I was so sure he would have been included and be tasked with a portfolio like Defense or Public Safety that I had written a rant condemning this hypothetical choice. Fortunately I won’t have to publish it.

For Public Safety, Trudeau tapped longtime MP and former Cabinet Minister Ralph Goodale. For defense we have Harjit Sajjan, the new “badass” fave of many online. He’s a former soldier in the Canadian Forces, a former Vancouver Police detective, and a Sikh who proudly wears a turban.

Logical and Representative

Sajjan exemplifies the choices Trudeau made with his Cabinet. They are both logical and representative of Canada’s diversity.

We’ve got a soldier for Defense and a doctor, Jane Philpott, for Health. We also have a First Nations woman and former prosecutor Jody Wilson-Raybould heading up Justice. If Trudeau is serious about an inquiry into Missing and Murdered Indigenous Women, she will be the person running it.

Catherine McKenna is the new Minister of Environment and Climate Change. Yes, you read that right; climate change is part of her title. She is a former lawyer who focused on international trade and competition. While I would have preferred an environmental activist, her experience may help at the UN Conference on Climate Change taking place very soon in Paris.

We also now have a Minister for Sport and Persons with a Disability. Carla Qualtrough, who got this portfolio, is a three-time Paralympic Games medalist.

Trudeau’s Cabinet is ethnically diverse and regionally representative. Also, as everyone knows by now, it has gender parity:

Montreal Represent!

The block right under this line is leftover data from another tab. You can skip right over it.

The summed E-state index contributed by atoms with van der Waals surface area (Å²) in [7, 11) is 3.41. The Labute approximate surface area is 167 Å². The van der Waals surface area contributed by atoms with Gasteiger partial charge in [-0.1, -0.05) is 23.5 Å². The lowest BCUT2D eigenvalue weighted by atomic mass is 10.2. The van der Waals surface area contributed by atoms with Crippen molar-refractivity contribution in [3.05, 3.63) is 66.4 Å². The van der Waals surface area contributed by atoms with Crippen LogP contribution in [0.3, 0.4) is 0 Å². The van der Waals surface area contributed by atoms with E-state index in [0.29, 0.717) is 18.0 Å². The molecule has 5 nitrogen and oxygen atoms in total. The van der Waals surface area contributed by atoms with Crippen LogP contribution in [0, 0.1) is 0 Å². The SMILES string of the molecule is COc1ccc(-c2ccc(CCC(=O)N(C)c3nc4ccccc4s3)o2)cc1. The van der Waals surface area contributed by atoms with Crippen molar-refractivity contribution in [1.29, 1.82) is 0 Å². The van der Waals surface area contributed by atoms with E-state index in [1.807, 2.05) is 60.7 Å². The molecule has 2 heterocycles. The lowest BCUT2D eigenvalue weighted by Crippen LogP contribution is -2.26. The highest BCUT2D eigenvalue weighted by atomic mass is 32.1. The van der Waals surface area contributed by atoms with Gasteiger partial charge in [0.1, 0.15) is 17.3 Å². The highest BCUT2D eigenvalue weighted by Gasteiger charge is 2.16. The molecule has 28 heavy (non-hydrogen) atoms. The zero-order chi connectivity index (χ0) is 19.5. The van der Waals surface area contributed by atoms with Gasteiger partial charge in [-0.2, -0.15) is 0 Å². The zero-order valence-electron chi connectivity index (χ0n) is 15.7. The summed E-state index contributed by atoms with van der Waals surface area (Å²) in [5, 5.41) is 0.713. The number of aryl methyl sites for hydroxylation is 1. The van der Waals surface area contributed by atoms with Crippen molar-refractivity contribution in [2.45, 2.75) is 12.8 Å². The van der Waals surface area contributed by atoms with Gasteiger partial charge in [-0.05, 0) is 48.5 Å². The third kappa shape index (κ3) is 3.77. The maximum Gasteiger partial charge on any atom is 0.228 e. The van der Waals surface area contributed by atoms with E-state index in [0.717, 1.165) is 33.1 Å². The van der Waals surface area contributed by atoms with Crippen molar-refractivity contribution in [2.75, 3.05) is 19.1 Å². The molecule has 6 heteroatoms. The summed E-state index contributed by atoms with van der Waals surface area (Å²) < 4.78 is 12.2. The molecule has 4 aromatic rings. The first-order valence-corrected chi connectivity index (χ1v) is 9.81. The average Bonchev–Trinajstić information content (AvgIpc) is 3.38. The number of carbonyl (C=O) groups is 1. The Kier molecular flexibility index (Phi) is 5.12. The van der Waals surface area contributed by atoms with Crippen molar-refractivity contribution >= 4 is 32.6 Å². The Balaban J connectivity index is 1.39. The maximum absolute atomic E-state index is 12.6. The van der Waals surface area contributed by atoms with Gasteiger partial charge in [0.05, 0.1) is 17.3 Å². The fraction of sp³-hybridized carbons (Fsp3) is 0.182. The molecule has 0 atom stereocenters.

My fellow Montrealers can rejoice. For the first time in a long time, Canada’s second-largest city is represented at the Cabinet table.

New Heritage Minister Melanie Joly during her campaign for Mayor of Montreal (photo Valeria Bismar)
New Heritage Minister Melanie Joly during her campaign for Mayor of Montreal (photo Valeria Bismar)

Melanie Joly who was elected in Ahuntsic-Cartierville is our new Heritage Minister. Trudeau recruited her and helped her win the nomination, so it was clear she would get something.

Judging by her campaign for Mayor of Montreal, her main areas of interest were culture and transport. Since Bus Rapid Transit lanes on the Trans-Canada just aren’t going to happen, a portfolio which includes Canada’s culture industries makes sense.

Transport went to Marc Garneau. The one-time astronaut and Liberal leadership contender returns to Parliament representing the newly created riding of NDG-Westmount.

Garneau won’t even have to leave his riding to find a transport issue that needs fixing. Bus service in NDG has been a bit of a nightmare lately.

Stephane Dion is now the Minister of Foreign Affairs, now known as Global Affairs Canada. As Canada’s face to the world, Dion is responsible for a huge portfolio.

It makes sense that he would get such an important role. Not only was he just a Harper proroguement away from being Prime Minister, he also managed to hold onto his seat in Saint-Laurent when his party was routed in Montreal, and Quebec overall, during the 2011 Orange Wave.